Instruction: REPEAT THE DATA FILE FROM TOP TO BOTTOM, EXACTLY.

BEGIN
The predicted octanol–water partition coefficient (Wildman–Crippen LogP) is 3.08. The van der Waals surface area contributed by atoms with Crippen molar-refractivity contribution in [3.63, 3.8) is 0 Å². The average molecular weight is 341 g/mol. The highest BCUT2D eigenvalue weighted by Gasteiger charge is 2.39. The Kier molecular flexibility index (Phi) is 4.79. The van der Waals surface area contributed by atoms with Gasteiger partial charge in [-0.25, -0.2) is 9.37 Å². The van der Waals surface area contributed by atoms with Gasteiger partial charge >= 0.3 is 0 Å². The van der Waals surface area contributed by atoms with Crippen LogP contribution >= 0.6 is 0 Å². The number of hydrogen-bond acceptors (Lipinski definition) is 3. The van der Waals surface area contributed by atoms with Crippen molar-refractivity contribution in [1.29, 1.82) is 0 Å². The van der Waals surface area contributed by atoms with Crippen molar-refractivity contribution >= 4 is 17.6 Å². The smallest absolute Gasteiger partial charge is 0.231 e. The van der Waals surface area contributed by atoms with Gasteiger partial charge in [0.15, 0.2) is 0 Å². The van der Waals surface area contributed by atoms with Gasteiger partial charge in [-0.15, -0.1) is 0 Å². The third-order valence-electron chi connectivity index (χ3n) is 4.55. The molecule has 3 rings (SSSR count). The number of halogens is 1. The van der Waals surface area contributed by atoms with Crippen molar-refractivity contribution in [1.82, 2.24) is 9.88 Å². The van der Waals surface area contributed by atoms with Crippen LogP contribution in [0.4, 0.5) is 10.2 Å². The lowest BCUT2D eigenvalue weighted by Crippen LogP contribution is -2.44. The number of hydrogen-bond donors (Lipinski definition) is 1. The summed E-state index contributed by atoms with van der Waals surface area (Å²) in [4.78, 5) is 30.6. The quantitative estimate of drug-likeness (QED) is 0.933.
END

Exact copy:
The predicted octanol–water partition coefficient (Wildman–Crippen LogP) is 3.08. The van der Waals surface area contributed by atoms with Crippen molar-refractivity contribution in [3.63, 3.8) is 0 Å². The average molecular weight is 341 g/mol. The highest BCUT2D eigenvalue weighted by Gasteiger charge is 2.39. The Kier molecular flexibility index (Phi) is 4.79. The van der Waals surface area contributed by atoms with Gasteiger partial charge in [-0.25, -0.2) is 9.37 Å². The van der Waals surface area contributed by atoms with Gasteiger partial charge >= 0.3 is 0 Å². The van der Waals surface area contributed by atoms with Crippen LogP contribution >= 0.6 is 0 Å². The number of hydrogen-bond acceptors (Lipinski definition) is 3. The van der Waals surface area contributed by atoms with Crippen molar-refractivity contribution in [1.29, 1.82) is 0 Å². The van der Waals surface area contributed by atoms with Crippen molar-refractivity contribution >= 4 is 17.6 Å². The smallest absolute Gasteiger partial charge is 0.231 e. The van der Waals surface area contributed by atoms with Gasteiger partial charge in [0.15, 0.2) is 0 Å². The van der Waals surface area contributed by atoms with Gasteiger partial charge in [-0.15, -0.1) is 0 Å². The third-order valence-electron chi connectivity index (χ3n) is 4.55. The molecule has 3 rings (SSSR count). The number of halogens is 1. The van der Waals surface area contributed by atoms with Crippen molar-refractivity contribution in [1.82, 2.24) is 9.88 Å². The van der Waals surface area contributed by atoms with Crippen LogP contribution in [0.4, 0.5) is 10.2 Å². The lowest BCUT2D eigenvalue weighted by Crippen LogP contribution is -2.44. The number of hydrogen-bond donors (Lipinski definition) is 1. The summed E-state index contributed by atoms with van der Waals surface area (Å²) in [4.78, 5) is 30.6. The quantitative estimate of drug-likeness (QED) is 0.933.